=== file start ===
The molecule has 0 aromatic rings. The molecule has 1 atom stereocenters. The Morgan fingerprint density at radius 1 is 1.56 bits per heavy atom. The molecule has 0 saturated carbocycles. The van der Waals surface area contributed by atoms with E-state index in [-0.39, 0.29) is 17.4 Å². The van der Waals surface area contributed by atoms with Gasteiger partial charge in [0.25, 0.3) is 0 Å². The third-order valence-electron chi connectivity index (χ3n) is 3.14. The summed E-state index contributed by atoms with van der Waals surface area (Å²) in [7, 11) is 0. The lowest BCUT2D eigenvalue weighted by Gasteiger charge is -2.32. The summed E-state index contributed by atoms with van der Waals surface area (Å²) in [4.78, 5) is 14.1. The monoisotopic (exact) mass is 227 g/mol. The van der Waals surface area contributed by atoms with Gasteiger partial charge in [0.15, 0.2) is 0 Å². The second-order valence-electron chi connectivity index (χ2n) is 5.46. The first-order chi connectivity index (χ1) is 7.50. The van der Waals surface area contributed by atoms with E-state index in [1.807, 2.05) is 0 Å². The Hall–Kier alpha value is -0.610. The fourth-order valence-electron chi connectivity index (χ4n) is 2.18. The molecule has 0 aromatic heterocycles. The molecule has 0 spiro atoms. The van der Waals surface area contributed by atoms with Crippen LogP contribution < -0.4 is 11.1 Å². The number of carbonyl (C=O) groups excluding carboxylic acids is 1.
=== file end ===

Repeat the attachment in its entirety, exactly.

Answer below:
The molecule has 0 aromatic rings. The molecule has 1 atom stereocenters. The Morgan fingerprint density at radius 1 is 1.56 bits per heavy atom. The molecule has 0 saturated carbocycles. The van der Waals surface area contributed by atoms with E-state index in [-0.39, 0.29) is 17.4 Å². The van der Waals surface area contributed by atoms with Gasteiger partial charge in [0.25, 0.3) is 0 Å². The third-order valence-electron chi connectivity index (χ3n) is 3.14. The summed E-state index contributed by atoms with van der Waals surface area (Å²) in [7, 11) is 0. The lowest BCUT2D eigenvalue weighted by Gasteiger charge is -2.32. The summed E-state index contributed by atoms with van der Waals surface area (Å²) in [4.78, 5) is 14.1. The monoisotopic (exact) mass is 227 g/mol. The van der Waals surface area contributed by atoms with Gasteiger partial charge in [0.15, 0.2) is 0 Å². The second-order valence-electron chi connectivity index (χ2n) is 5.46. The first-order chi connectivity index (χ1) is 7.50. The van der Waals surface area contributed by atoms with E-state index in [1.807, 2.05) is 0 Å². The Hall–Kier alpha value is -0.610. The fourth-order valence-electron chi connectivity index (χ4n) is 2.18. The molecule has 0 aromatic heterocycles. The molecule has 0 spiro atoms. The van der Waals surface area contributed by atoms with Crippen LogP contribution < -0.4 is 11.1 Å². The number of carbonyl (C=O) groups excluding carboxylic acids is 1.